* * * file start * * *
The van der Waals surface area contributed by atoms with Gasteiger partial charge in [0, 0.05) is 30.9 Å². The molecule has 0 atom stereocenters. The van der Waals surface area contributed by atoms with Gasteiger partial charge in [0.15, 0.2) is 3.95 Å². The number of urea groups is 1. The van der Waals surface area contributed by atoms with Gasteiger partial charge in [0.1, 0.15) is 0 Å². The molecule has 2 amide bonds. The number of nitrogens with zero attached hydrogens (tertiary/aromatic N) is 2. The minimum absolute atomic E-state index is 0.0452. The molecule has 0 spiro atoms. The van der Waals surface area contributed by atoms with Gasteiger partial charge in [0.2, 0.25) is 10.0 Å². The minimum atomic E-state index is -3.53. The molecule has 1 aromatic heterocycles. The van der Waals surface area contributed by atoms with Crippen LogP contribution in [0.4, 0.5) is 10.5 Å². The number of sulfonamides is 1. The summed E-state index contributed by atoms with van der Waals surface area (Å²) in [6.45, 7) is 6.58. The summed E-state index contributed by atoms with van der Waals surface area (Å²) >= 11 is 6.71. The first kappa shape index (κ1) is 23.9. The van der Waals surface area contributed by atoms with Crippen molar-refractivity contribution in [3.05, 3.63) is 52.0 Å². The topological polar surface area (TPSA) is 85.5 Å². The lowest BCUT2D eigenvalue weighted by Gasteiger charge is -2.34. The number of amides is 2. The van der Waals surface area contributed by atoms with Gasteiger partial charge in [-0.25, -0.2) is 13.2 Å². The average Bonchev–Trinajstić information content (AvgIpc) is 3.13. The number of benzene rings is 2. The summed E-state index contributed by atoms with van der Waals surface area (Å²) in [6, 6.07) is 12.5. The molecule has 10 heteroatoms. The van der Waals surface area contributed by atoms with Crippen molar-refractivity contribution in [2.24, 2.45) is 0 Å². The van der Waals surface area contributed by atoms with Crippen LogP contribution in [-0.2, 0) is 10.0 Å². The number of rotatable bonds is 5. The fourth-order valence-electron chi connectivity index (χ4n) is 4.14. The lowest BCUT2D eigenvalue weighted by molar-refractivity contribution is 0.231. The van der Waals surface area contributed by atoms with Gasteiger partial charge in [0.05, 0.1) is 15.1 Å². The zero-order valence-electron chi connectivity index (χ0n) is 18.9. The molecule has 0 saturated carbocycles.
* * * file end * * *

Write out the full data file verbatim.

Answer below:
The van der Waals surface area contributed by atoms with Gasteiger partial charge in [0, 0.05) is 30.9 Å². The molecule has 0 atom stereocenters. The van der Waals surface area contributed by atoms with Gasteiger partial charge in [0.15, 0.2) is 3.95 Å². The number of urea groups is 1. The van der Waals surface area contributed by atoms with Gasteiger partial charge in [0.1, 0.15) is 0 Å². The molecule has 2 amide bonds. The number of nitrogens with zero attached hydrogens (tertiary/aromatic N) is 2. The minimum absolute atomic E-state index is 0.0452. The molecule has 0 spiro atoms. The van der Waals surface area contributed by atoms with Gasteiger partial charge in [0.2, 0.25) is 10.0 Å². The minimum atomic E-state index is -3.53. The molecule has 1 aromatic heterocycles. The van der Waals surface area contributed by atoms with Crippen LogP contribution in [0.4, 0.5) is 10.5 Å². The number of sulfonamides is 1. The summed E-state index contributed by atoms with van der Waals surface area (Å²) in [6.45, 7) is 6.58. The summed E-state index contributed by atoms with van der Waals surface area (Å²) >= 11 is 6.71. The first kappa shape index (κ1) is 23.9. The van der Waals surface area contributed by atoms with Crippen molar-refractivity contribution in [3.05, 3.63) is 52.0 Å². The topological polar surface area (TPSA) is 85.5 Å². The lowest BCUT2D eigenvalue weighted by Gasteiger charge is -2.34. The number of amides is 2. The van der Waals surface area contributed by atoms with Gasteiger partial charge in [-0.25, -0.2) is 13.2 Å². The average Bonchev–Trinajstić information content (AvgIpc) is 3.13. The number of benzene rings is 2. The summed E-state index contributed by atoms with van der Waals surface area (Å²) in [6, 6.07) is 12.5. The molecule has 10 heteroatoms. The van der Waals surface area contributed by atoms with Crippen molar-refractivity contribution in [2.24, 2.45) is 0 Å². The van der Waals surface area contributed by atoms with Crippen LogP contribution in [-0.2, 0) is 10.0 Å². The number of rotatable bonds is 5. The fourth-order valence-electron chi connectivity index (χ4n) is 4.14. The lowest BCUT2D eigenvalue weighted by molar-refractivity contribution is 0.231. The van der Waals surface area contributed by atoms with Gasteiger partial charge in [0.05, 0.1) is 15.1 Å². The zero-order valence-electron chi connectivity index (χ0n) is 18.9. The molecule has 0 saturated carbocycles.